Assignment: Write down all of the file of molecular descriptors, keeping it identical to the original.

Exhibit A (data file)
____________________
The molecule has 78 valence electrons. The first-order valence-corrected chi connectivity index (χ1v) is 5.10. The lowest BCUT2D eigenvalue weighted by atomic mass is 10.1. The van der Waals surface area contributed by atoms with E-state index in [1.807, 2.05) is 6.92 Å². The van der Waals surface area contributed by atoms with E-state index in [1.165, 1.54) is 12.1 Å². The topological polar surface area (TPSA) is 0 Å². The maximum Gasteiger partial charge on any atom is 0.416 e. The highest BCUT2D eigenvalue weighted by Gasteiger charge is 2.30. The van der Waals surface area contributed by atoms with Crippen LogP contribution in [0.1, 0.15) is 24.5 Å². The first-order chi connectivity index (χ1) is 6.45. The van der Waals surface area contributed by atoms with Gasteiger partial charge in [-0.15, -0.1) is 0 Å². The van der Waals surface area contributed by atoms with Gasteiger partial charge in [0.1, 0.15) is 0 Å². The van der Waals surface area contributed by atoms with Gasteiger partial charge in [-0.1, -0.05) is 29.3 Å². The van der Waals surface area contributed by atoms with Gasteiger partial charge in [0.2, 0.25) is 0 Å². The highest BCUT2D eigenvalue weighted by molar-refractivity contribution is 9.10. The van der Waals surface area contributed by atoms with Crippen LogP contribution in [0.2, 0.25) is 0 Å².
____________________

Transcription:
The molecule has 78 valence electrons. The first-order valence-corrected chi connectivity index (χ1v) is 5.10. The lowest BCUT2D eigenvalue weighted by atomic mass is 10.1. The van der Waals surface area contributed by atoms with E-state index in [1.807, 2.05) is 6.92 Å². The van der Waals surface area contributed by atoms with E-state index in [1.165, 1.54) is 12.1 Å². The topological polar surface area (TPSA) is 0 Å². The maximum Gasteiger partial charge on any atom is 0.416 e. The highest BCUT2D eigenvalue weighted by Gasteiger charge is 2.30. The van der Waals surface area contributed by atoms with Crippen LogP contribution in [0.1, 0.15) is 24.5 Å². The first-order chi connectivity index (χ1) is 6.45. The van der Waals surface area contributed by atoms with Gasteiger partial charge in [-0.15, -0.1) is 0 Å². The van der Waals surface area contributed by atoms with Gasteiger partial charge in [0.1, 0.15) is 0 Å². The van der Waals surface area contributed by atoms with Gasteiger partial charge in [-0.1, -0.05) is 29.3 Å². The van der Waals surface area contributed by atoms with Gasteiger partial charge in [0.2, 0.25) is 0 Å². The highest BCUT2D eigenvalue weighted by molar-refractivity contribution is 9.10. The van der Waals surface area contributed by atoms with Crippen LogP contribution in [0.2, 0.25) is 0 Å².